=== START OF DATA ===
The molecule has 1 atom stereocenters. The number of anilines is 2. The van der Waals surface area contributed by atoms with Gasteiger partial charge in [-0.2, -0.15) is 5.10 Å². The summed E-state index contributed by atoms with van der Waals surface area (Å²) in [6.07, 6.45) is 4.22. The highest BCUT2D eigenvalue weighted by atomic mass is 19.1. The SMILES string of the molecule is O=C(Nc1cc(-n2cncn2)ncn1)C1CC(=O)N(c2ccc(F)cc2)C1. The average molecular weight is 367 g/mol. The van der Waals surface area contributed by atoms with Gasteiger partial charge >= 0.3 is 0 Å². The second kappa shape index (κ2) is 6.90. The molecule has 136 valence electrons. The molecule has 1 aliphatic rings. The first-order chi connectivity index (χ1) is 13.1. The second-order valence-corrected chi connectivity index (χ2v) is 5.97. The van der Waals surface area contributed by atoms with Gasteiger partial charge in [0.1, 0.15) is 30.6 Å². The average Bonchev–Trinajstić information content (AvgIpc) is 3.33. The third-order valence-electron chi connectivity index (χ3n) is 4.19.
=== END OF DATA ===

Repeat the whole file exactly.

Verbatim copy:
The molecule has 1 atom stereocenters. The number of anilines is 2. The van der Waals surface area contributed by atoms with Gasteiger partial charge in [-0.2, -0.15) is 5.10 Å². The summed E-state index contributed by atoms with van der Waals surface area (Å²) in [6.07, 6.45) is 4.22. The highest BCUT2D eigenvalue weighted by atomic mass is 19.1. The SMILES string of the molecule is O=C(Nc1cc(-n2cncn2)ncn1)C1CC(=O)N(c2ccc(F)cc2)C1. The average molecular weight is 367 g/mol. The van der Waals surface area contributed by atoms with Gasteiger partial charge >= 0.3 is 0 Å². The second kappa shape index (κ2) is 6.90. The molecule has 136 valence electrons. The molecule has 1 aliphatic rings. The first-order chi connectivity index (χ1) is 13.1. The second-order valence-corrected chi connectivity index (χ2v) is 5.97. The van der Waals surface area contributed by atoms with Gasteiger partial charge in [0.1, 0.15) is 30.6 Å². The average Bonchev–Trinajstić information content (AvgIpc) is 3.33. The third-order valence-electron chi connectivity index (χ3n) is 4.19.